Aside from not being able to capitalise on this additional revenue, the construction of the Shwe gasline itself could have a dramatic and direct impact on many Burmese communities. Severe human-rights abuses and environmental negligence associated with the construction of pipelines has already been experienced in Burma. In the early 1990s, the Rangoon government partnered with the US company Unocal and France’s Total to construct the Yadana and Yetagun pipelines through southern Burma. This massive project had disastrous effects on local communities, leading to increased militarisation and systematic human-rights abuses by the Burmese military – including widespread forced labour, confiscated lands, forced relocation, and instances of rape, torture and extrajudicial killings in the pipeline area. As per information available at the time of writing, the Burmese military has already begun conscripting forced labourers to build military camps and roads near the proposed pipeline routes to India and China.
Meanwhile, in early January 2007, just days after China and Russia jointly blocked a proposal before the United Nations Security Council to censure Rangoon’s continued human-rights abuses, the Chinese government landed a new deal to further explore Burma’s petroleum resources. Negotiations between India and Burma over gas pricing are continuing, with an agreement expected by the middle of the year. Such is the desperation for Burmese natural gas in India, and such a fear of growing Chinese influence on Burma, that human-rights issues will cut much ice in New Delhi – particularly if the Indian civil society continues to keep mum.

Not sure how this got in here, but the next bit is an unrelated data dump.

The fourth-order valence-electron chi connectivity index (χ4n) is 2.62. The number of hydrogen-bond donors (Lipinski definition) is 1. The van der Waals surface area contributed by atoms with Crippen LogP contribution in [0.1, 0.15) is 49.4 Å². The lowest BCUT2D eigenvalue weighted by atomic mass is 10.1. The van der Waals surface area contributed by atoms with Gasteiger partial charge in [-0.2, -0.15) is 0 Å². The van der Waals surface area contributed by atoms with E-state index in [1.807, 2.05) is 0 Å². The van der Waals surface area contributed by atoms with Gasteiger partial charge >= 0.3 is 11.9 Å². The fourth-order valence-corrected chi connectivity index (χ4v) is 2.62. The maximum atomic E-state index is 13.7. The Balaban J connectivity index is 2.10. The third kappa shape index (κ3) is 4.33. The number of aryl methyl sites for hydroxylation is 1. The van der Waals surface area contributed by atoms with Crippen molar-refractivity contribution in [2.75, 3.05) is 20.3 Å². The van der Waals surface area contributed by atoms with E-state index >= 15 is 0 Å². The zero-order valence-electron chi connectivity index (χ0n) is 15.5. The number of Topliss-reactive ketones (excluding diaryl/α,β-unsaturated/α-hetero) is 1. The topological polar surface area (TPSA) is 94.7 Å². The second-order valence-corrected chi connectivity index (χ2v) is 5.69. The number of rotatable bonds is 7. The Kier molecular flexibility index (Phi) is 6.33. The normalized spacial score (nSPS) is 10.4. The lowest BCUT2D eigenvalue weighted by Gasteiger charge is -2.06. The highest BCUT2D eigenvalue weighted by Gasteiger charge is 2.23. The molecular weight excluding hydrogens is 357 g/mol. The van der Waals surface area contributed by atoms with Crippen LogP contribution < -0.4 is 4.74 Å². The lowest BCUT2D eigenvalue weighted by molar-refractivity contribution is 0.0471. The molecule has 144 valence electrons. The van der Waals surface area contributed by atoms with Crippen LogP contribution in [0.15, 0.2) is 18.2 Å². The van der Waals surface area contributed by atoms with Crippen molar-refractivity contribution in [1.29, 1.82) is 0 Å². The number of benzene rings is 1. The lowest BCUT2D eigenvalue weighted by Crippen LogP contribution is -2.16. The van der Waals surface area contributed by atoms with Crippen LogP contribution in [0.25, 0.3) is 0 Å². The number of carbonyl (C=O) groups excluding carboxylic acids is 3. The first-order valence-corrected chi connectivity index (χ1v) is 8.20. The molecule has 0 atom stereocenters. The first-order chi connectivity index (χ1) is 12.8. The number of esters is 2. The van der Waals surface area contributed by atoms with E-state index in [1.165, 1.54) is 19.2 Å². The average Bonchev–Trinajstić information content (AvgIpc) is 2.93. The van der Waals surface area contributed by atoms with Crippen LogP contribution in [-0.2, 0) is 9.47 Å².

~ Kim is a student activist and member of the All Burma Students League, based in India, and the fouder of the Shwe Gas Movement, India.
Romila Thapar addresses invitees at the
Southasian relaunch of Himal Southasian,
IIC, New Delhi, January 2013.
China, Southasia and India
On May 19 2013, newly appointed Chinese Premier Li Keqiang arrived in New Delhi for a series of meetings with Indian Prime Minister Manmohan Singh. The visit is Keqiang's first outside of China since assuming power in March.
From our archive:
Purna Basnet discusses Chinese engagement in Nepal vis-a-vis security issues in Tibet and broader geo-strategic plans in Southasia (April 2011).
Fatima Chowdury relates the story of Calcutta's Indian Chinese community through the lens of political and economic upheavals in Southasia and China (May 2009).
Simon Long notes the importance of the Sino-Indian relationship for the rest of Southasia (September 2006).
J.N Dixit ruminates on the strategic concerns of the 'Middle Kingdom' in the wake of India's 1998 nuclear tests (June 1998).